Customer Focused - How Can You Walk The Talk?
June 13, 2019
By Newton Braga
Almost every institution and organisational service units recognise the importance of being customer focused. Be it due to external competitive forces or the need to deliver services internally (e.g. IT, HR, Finance, etc.) to support business efficiency, strategies and goals.
Creating a real customer-centric culture is recognised as critical factor for success. But what does customer-centric actually mean?
For me it means empathising with your customers, to fully understand their desires and mostly important their needs, to then evaluate the feasibility of meeting them in the foreseeing future and how viable and sustainable it would be to become a sustainable model. The intersection of these three analyses will help you to innovate to develop and improve services, processes, products and strategies (see figure below).
Source: IDEO U
Using the above foundations of design thinking will ensure the engagement with your customer basis is a reality, and your organisation is really walking the talking when it says it is customer focused.
But such process does not have an end in itself. It is a never-ending journey, where you are constantly engaging with your customer to gather information, deepening your understanding of their requirements, pain points and strategies,...
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Technology is transforming business. So why I.T. is not changing?
October 28, 2018
By Newton Braga
Digital disruption is present everywhere. From start-up companies disrupting established companies and business models, to organisations going through internal changes, with technology improving business efficiency, supporting R&D and new product and service development and improvement of customer experience and retention, digital transformation is a paramount change to be faced everywhere.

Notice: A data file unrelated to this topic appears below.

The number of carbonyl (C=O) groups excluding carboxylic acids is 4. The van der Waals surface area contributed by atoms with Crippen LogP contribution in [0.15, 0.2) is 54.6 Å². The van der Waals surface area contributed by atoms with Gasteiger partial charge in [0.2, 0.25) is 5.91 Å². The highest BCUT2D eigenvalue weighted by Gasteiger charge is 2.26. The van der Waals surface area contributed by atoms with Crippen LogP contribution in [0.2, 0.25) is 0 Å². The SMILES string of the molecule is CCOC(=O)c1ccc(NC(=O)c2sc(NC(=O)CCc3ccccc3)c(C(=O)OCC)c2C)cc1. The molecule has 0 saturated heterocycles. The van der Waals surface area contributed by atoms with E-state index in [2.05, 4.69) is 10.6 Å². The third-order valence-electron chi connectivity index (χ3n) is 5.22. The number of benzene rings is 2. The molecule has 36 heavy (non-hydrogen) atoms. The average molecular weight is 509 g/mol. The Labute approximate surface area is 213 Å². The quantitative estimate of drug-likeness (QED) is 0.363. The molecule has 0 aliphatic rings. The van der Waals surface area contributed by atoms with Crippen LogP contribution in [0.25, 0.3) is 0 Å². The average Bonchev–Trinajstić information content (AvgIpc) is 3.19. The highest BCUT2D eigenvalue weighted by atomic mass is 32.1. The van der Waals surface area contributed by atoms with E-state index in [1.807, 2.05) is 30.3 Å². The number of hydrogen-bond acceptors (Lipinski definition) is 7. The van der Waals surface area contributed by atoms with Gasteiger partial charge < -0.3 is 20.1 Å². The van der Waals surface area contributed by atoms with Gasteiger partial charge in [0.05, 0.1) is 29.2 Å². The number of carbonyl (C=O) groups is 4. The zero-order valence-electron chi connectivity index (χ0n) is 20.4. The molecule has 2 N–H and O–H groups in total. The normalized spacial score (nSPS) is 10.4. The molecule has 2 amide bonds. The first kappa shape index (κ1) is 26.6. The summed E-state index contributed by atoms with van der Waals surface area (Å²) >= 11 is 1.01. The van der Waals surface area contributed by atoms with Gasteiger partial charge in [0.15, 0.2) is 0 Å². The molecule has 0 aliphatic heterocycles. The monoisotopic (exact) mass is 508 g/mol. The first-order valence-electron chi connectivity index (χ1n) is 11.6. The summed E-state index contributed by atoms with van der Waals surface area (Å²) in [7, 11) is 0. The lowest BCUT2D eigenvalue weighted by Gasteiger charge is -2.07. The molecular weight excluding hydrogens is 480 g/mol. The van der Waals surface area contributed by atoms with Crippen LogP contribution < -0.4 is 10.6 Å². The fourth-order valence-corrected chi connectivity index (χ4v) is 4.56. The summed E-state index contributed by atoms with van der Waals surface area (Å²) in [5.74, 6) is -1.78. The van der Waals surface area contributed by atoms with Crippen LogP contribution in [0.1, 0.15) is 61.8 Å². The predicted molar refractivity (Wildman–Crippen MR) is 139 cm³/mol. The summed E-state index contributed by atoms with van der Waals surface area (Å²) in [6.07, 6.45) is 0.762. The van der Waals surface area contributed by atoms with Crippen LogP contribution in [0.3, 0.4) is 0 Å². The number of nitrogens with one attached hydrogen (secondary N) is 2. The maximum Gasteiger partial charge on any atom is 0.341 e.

But while positioned right in the middle of this “digital disruption storm”, some I.T. organisations are hardly changing. While Chief Information Officers (CIOs) are required to change their skills and priorities to survive the digital disruption wave, some CIOs still have their I.T. organisation tied up to old habits and structure, due to possible some organisational circumstances.
In many organisations the CIO is not recognised as a member of the executive team, reporting to another executive member, possibly the Chief Financial Officer (CFO).
The I.T. department is, in most of these cases, viewed as a cost centre, and the CIO is constantly required to reduce costs, centralise all the services to leverage the benefits of sharing the delivery of services across the business units.
The reporting line can influence on where the CIOs focus the I.T. department’s efforts and priorities, and it can cause a disconnection between...
cio, digital transformation, disruption, strategic, technology, transformation
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Does your digital strategy need a strategy?
December 3, 2017
By Newton Braga MBA/BEng
A lot has been said in the media in general about digital strategy, digital transformation and so forth.
The old information technology (IT) strategy has now evolved in most organisations to become a digital strategy. But many organisations have failed to make this transition beyond the renaming of the strategy paper, and some digital strategies are simply a renamed IT strategy, with focus in technology and not business digital transformation.